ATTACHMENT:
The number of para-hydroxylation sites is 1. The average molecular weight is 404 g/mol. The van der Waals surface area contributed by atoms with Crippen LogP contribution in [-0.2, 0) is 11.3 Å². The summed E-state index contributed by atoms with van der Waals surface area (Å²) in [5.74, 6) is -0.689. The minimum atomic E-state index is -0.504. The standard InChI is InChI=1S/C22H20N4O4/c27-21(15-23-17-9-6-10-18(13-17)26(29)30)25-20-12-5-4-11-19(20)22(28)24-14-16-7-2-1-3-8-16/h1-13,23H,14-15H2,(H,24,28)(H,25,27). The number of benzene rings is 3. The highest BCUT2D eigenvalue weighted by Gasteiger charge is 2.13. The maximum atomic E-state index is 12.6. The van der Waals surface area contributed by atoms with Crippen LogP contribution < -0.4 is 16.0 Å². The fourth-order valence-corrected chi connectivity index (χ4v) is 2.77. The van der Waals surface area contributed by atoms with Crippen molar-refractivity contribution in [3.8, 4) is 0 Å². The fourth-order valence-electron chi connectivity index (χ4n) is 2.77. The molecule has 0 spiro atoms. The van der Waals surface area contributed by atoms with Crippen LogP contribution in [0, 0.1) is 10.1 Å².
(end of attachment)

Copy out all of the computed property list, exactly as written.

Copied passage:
The number of para-hydroxylation sites is 1. The average molecular weight is 404 g/mol. The van der Waals surface area contributed by atoms with Crippen LogP contribution in [-0.2, 0) is 11.3 Å². The summed E-state index contributed by atoms with van der Waals surface area (Å²) in [5.74, 6) is -0.689. The minimum atomic E-state index is -0.504. The standard InChI is InChI=1S/C22H20N4O4/c27-21(15-23-17-9-6-10-18(13-17)26(29)30)25-20-12-5-4-11-19(20)22(28)24-14-16-7-2-1-3-8-16/h1-13,23H,14-15H2,(H,24,28)(H,25,27). The number of benzene rings is 3. The highest BCUT2D eigenvalue weighted by Gasteiger charge is 2.13. The maximum atomic E-state index is 12.6. The van der Waals surface area contributed by atoms with Crippen LogP contribution < -0.4 is 16.0 Å². The fourth-order valence-corrected chi connectivity index (χ4v) is 2.77. The van der Waals surface area contributed by atoms with Crippen molar-refractivity contribution in [3.8, 4) is 0 Å². The fourth-order valence-electron chi connectivity index (χ4n) is 2.77. The molecule has 0 spiro atoms. The van der Waals surface area contributed by atoms with Crippen LogP contribution in [0, 0.1) is 10.1 Å².